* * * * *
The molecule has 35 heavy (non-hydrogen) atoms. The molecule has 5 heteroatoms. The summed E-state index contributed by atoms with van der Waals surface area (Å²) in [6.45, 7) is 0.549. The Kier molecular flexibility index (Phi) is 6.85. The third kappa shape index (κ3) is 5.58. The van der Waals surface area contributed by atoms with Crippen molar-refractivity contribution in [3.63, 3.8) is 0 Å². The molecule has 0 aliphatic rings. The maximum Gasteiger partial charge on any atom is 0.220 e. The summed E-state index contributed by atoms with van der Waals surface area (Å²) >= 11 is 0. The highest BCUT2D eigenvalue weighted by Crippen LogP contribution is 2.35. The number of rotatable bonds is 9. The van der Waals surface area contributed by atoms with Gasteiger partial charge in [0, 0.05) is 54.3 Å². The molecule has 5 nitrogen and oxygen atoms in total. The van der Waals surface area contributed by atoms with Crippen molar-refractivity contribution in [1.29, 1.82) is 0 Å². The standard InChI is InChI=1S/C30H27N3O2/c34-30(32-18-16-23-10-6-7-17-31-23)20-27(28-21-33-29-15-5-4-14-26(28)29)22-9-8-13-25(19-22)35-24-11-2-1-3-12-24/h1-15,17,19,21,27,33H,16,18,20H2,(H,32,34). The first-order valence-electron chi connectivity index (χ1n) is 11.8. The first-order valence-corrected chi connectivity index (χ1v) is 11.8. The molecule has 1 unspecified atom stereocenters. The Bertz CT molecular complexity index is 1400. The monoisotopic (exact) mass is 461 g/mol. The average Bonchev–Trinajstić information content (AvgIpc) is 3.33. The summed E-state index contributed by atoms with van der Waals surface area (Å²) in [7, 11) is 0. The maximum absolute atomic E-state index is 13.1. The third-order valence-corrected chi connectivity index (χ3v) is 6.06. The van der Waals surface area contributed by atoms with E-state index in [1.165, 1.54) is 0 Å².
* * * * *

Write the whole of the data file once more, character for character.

The molecule has 35 heavy (non-hydrogen) atoms. The molecule has 5 heteroatoms. The summed E-state index contributed by atoms with van der Waals surface area (Å²) in [6.45, 7) is 0.549. The Kier molecular flexibility index (Phi) is 6.85. The third kappa shape index (κ3) is 5.58. The van der Waals surface area contributed by atoms with Crippen molar-refractivity contribution in [3.63, 3.8) is 0 Å². The molecule has 0 aliphatic rings. The maximum Gasteiger partial charge on any atom is 0.220 e. The summed E-state index contributed by atoms with van der Waals surface area (Å²) >= 11 is 0. The highest BCUT2D eigenvalue weighted by Crippen LogP contribution is 2.35. The number of rotatable bonds is 9. The van der Waals surface area contributed by atoms with Gasteiger partial charge in [0, 0.05) is 54.3 Å². The molecule has 5 nitrogen and oxygen atoms in total. The van der Waals surface area contributed by atoms with Crippen molar-refractivity contribution in [1.29, 1.82) is 0 Å². The standard InChI is InChI=1S/C30H27N3O2/c34-30(32-18-16-23-10-6-7-17-31-23)20-27(28-21-33-29-15-5-4-14-26(28)29)22-9-8-13-25(19-22)35-24-11-2-1-3-12-24/h1-15,17,19,21,27,33H,16,18,20H2,(H,32,34). The first-order valence-electron chi connectivity index (χ1n) is 11.8. The first-order valence-corrected chi connectivity index (χ1v) is 11.8. The molecule has 1 unspecified atom stereocenters. The Bertz CT molecular complexity index is 1400. The monoisotopic (exact) mass is 461 g/mol. The average Bonchev–Trinajstić information content (AvgIpc) is 3.33. The summed E-state index contributed by atoms with van der Waals surface area (Å²) in [7, 11) is 0. The maximum absolute atomic E-state index is 13.1. The third-order valence-corrected chi connectivity index (χ3v) is 6.06. The van der Waals surface area contributed by atoms with E-state index in [1.165, 1.54) is 0 Å².